South Australia 100 +2.42 10th highest 100 +2.13 10th highest 102 +2.28 8th highest
Western Australia 50 −0.04 89 +0.43 67 +0.20
Northern Territory 61 −0.07 84 +0.44 73 +0.19

Rank ranges from 1 (lowest) to 109 (highest). A rank marked with ’=‘ indicates the value is tied for that rank. Anomaly is the departure from the long-term (1961–1990) average.


Temperature maps
MeanAnomalyDeciles
Mean
daily
maximum
temperatures
Map of mean daily maximum temperature Map of mean daily maximum temperature anomalies Map of mean daily maximum temperature deciles
Mean
daily
minimum
temperatures
Map of mean daily minimum temperature Map of mean daily minimum temperature anomalies Map of mean daily minimum temperature deciles
Mean
daily
temperatures
Map of mean daily temperature Map of mean daily temperature anomalies Map of mean daily temperature deciles

Rainfall

Rainfall for Australia as a whole was above average for January. January rainfall was above average across Western Australia, most of South Australia west of Spencer Gulf, most of the Northern Territory, and much of the Cape York Peninsula in Queensland. Monthly rainfall was below average for most of Queensland south of the Peninsula and across the northeastern third of New South Wales, reaching as far south along the coast as the Illawarra District. Rainfall for January was also below average for most of Tasmania away from the east, and across southwestern and northwestern Victoria and adjacent parts of southeast South Australia.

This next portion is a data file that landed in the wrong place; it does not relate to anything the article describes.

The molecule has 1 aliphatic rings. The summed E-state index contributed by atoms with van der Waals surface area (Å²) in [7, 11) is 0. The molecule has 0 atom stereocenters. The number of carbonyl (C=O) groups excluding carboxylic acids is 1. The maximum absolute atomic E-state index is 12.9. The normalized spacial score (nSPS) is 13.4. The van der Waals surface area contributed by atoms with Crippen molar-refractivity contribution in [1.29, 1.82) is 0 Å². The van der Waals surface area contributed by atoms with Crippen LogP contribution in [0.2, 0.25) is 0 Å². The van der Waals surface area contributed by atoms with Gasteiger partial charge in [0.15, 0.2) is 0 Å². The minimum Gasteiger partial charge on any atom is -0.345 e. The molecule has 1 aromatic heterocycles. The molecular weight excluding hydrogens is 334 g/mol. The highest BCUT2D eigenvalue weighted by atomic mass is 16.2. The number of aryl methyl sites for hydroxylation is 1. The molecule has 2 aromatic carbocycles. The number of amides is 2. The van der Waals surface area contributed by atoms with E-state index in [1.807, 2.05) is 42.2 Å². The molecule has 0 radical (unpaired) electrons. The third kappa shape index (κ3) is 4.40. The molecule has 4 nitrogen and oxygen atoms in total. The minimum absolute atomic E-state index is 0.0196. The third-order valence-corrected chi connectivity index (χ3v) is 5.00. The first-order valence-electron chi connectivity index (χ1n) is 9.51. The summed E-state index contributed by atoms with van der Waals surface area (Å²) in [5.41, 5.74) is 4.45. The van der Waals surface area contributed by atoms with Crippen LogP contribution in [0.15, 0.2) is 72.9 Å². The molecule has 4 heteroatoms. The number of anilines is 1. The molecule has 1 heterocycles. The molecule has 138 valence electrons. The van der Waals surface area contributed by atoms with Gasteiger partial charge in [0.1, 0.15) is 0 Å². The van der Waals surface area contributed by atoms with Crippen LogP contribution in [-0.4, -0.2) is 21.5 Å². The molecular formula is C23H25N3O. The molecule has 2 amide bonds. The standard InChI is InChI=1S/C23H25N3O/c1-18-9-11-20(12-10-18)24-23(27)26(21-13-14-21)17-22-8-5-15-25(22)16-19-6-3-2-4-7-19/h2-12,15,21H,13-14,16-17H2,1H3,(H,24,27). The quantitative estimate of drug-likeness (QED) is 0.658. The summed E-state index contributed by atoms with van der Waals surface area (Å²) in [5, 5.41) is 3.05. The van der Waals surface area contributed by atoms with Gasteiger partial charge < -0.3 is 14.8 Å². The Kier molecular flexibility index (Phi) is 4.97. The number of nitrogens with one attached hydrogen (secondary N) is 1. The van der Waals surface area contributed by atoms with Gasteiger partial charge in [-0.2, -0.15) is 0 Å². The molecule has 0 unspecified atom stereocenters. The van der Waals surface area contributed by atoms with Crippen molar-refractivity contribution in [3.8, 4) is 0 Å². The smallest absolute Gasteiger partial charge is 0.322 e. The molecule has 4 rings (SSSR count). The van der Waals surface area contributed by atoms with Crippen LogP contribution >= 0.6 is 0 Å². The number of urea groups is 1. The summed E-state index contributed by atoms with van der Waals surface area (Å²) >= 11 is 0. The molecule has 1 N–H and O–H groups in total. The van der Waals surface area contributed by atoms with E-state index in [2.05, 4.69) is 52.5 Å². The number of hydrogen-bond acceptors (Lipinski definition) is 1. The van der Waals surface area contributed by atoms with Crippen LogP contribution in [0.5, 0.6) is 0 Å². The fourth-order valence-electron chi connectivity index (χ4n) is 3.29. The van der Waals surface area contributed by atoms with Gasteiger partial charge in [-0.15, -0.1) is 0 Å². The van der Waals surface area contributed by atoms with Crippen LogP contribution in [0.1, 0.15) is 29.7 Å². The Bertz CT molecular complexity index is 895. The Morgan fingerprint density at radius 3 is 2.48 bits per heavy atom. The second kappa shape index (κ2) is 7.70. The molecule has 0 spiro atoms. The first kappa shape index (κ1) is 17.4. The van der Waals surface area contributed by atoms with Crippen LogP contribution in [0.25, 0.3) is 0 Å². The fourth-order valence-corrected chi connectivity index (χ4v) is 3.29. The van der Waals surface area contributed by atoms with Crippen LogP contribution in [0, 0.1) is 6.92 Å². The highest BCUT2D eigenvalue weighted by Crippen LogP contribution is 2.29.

Tropical cyclone Joyce during the first half of the month, and a slow-moving tropical low later in the month, produced widespread significant rainfall over the Northern Territory and Western Australia. For Western Australia as a whole, it was the fifth-wettest January on record. Numerous stations in Western Australia and the Northern Territory observed their highest monthly rainfall total on record for January.

As an ex-tropical cyclone, the remnant low associated with Joyce brought heavy rainfall along the west coast of Australia, including in the Perth region, between the 14th and 16th, with many sites observing record high daily rainfall totals for January.

The monsoon trough became active over northern Australia from about the 18th, with monsoon onset in the Northern Territory officially occurring on 21 January (equal fourth-latest onset since 1957). Monsoon activity continued to the end of the month, with frequent heavy rain over the Cape York Peninsula, and a tropical low forming over the Top End around the 20th. The low was slow-moving as it gradually progressed in a southwesterly direction, finishing the month over the Pilbara. A couple of sites in the Northern Territory had their highest January daily rainfall on record during the 24 hours to 9 am on the 28th. Major flooding occurred on the Daly River leading to the evacuation of the township.